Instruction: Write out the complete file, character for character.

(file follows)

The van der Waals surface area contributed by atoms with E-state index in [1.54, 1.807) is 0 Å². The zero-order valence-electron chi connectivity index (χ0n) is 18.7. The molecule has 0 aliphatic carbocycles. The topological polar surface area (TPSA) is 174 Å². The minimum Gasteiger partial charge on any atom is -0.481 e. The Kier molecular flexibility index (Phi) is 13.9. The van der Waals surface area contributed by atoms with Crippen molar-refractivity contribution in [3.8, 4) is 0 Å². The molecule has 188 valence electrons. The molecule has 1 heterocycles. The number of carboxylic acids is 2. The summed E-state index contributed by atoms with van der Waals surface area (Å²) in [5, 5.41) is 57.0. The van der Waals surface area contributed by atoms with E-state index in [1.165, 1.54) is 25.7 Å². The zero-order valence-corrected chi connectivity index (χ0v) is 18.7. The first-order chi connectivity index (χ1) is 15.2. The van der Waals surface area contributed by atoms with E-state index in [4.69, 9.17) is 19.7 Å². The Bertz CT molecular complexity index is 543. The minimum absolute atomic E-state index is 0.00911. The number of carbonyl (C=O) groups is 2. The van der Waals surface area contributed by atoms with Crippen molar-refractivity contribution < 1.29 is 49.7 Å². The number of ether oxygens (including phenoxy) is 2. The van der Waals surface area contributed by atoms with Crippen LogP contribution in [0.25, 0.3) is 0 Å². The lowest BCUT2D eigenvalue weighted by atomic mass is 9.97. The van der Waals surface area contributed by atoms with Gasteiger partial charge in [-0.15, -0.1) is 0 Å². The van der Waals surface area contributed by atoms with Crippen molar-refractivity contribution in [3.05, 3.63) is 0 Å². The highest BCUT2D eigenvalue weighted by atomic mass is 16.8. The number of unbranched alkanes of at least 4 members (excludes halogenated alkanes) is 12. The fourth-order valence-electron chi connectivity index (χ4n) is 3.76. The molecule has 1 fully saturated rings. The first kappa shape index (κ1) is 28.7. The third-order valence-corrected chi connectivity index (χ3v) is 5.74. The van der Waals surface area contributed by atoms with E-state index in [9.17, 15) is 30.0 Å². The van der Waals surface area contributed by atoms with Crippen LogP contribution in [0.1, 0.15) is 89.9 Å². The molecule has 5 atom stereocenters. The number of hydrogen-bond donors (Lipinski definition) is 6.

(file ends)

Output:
The van der Waals surface area contributed by atoms with E-state index in [1.54, 1.807) is 0 Å². The zero-order valence-electron chi connectivity index (χ0n) is 18.7. The molecule has 0 aliphatic carbocycles. The topological polar surface area (TPSA) is 174 Å². The minimum Gasteiger partial charge on any atom is -0.481 e. The Kier molecular flexibility index (Phi) is 13.9. The van der Waals surface area contributed by atoms with Crippen molar-refractivity contribution in [3.8, 4) is 0 Å². The molecule has 188 valence electrons. The molecule has 1 heterocycles. The number of carboxylic acids is 2. The summed E-state index contributed by atoms with van der Waals surface area (Å²) in [5, 5.41) is 57.0. The van der Waals surface area contributed by atoms with E-state index in [1.165, 1.54) is 25.7 Å². The zero-order valence-corrected chi connectivity index (χ0v) is 18.7. The first-order chi connectivity index (χ1) is 15.2. The van der Waals surface area contributed by atoms with E-state index in [4.69, 9.17) is 19.7 Å². The Bertz CT molecular complexity index is 543. The minimum absolute atomic E-state index is 0.00911. The number of carbonyl (C=O) groups is 2. The van der Waals surface area contributed by atoms with Crippen molar-refractivity contribution < 1.29 is 49.7 Å². The number of ether oxygens (including phenoxy) is 2. The van der Waals surface area contributed by atoms with Crippen LogP contribution in [0.25, 0.3) is 0 Å². The lowest BCUT2D eigenvalue weighted by atomic mass is 9.97. The van der Waals surface area contributed by atoms with Gasteiger partial charge in [-0.15, -0.1) is 0 Å². The van der Waals surface area contributed by atoms with Crippen molar-refractivity contribution in [3.05, 3.63) is 0 Å². The highest BCUT2D eigenvalue weighted by atomic mass is 16.8. The number of unbranched alkanes of at least 4 members (excludes halogenated alkanes) is 12. The fourth-order valence-electron chi connectivity index (χ4n) is 3.76. The molecule has 1 fully saturated rings. The first kappa shape index (κ1) is 28.7. The third-order valence-corrected chi connectivity index (χ3v) is 5.74. The van der Waals surface area contributed by atoms with E-state index in [9.17, 15) is 30.0 Å². The van der Waals surface area contributed by atoms with Crippen LogP contribution in [0.1, 0.15) is 89.9 Å². The molecule has 5 atom stereocenters. The number of hydrogen-bond donors (Lipinski definition) is 6.